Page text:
Friday, February 12, 2010
Science, science and more science
Although I study organisms that are too small to see with the naked eye, you may be interested in the other research currently going on at Palmer station. The groups on station shift throughout the season, I can only give you a snapshot of who was at Palmer during the six weeks that I spent there.
The scientists break down roughly into the “buggers,” the “birders” and everyone else. The buggers are from Miami University in Ohio, and they study the largest land animal in Antarctica…a 4mm long wingless midge. It has remarkable adaptations to the harsh climate here, including the ability to survive being frozen, dehydration to 35% of its body weight, large swings in pH and salinity, and even…4 weeks without oxygen. My bet is on these guys as post-apocalyptic climate change survivors. The entomologists are trying to pinpoint the genes that give them these amazing abilities. The scientists are also trying to figure out how these flightless insects happen to even be here. One possibility is that they floated over, because as the buggers discovered by accident, they stay on top of the water surface very well. Or they could have hitched a ride on migratory birds. Or, they could just be holdouts from when Antarctica was not the icy place it is now, who have gradually adapted to their changing world. However they got here, they have the run of the continent.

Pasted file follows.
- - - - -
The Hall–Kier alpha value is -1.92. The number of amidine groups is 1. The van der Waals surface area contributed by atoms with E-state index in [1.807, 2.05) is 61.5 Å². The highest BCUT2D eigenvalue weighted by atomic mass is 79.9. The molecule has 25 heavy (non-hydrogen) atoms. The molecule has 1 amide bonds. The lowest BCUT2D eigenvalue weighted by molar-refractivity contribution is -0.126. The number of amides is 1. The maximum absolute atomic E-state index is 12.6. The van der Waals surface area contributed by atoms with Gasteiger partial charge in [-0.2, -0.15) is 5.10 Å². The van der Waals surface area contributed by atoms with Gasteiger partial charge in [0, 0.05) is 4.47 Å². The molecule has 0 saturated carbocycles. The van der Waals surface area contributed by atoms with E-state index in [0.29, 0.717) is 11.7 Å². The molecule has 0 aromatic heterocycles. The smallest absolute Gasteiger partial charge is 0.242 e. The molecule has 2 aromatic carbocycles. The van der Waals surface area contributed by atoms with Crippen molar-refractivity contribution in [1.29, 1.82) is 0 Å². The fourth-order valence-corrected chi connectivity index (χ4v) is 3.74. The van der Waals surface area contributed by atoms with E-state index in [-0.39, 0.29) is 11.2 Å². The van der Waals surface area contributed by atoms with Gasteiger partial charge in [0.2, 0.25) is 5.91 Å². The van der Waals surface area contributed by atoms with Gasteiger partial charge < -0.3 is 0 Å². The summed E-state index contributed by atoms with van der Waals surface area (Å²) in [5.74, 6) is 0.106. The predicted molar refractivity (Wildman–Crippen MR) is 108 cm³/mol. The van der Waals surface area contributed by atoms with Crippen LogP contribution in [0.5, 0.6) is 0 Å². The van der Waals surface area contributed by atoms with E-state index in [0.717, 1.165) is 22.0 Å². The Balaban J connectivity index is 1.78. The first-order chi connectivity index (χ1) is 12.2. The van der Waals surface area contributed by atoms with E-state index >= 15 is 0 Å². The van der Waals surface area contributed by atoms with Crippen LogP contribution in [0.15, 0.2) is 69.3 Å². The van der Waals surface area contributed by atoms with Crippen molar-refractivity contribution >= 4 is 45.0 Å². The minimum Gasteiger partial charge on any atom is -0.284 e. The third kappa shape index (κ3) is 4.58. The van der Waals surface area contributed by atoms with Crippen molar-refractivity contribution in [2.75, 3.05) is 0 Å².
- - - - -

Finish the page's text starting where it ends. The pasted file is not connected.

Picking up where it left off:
Then there are the birders. They are the most hard-core of any scientists on station, working over 14 hours per day, 7 days per week for 5 months. They are in the field about 10 hours per day, constantly on the move. Personally, I really don’t think that the data gained from working 7 days per week versus 6 is worth the stress of not taking a break. But anyways, they study penguins, petrels and skua, documenting population levels, reproductive stress, and health based on the physical measurements of individual birds. They measure the contents of penguin stomachs by forcing warm water down their throats until the birds vomit, and the researchers bring back the stomach contents to count each krill. While I was at Palmer, they visited an island that no humans except for themselves are allowed to set foot on, and that even they only go to once per year. Quite undisturbed!
Then last, there is everyone else. That includes our bacterial research and phytoplankton research looking at response to light conditions. In addition there is a scientist who studies the “visual physiology of zooplankton.” What that means in practical terms is that he sticks electrodes into krill eyes! He is looking at what adaptations krill have made to living in such cold water, and also how they handle being in total light for part of the year and total darkness for the other part. He gave a talk about his research, and on the bulletin board we all wrote funny phrases including the word “krill” as shown in the photo I’ve included here (I contributed "Kriller, by Michael Jackson"). There is also a group that I wouldn’t really count as a science group. Four divers are making a visual catalogue of the marine life in the Palmer area, both vertebrate and invertebrate.
These are a few of the grants that the National Science Foundation funds each year through the US Antarctic Program, and between all these groups the lunchtime talk is pretty exciting (because of course, scientists can never stop talking about their research).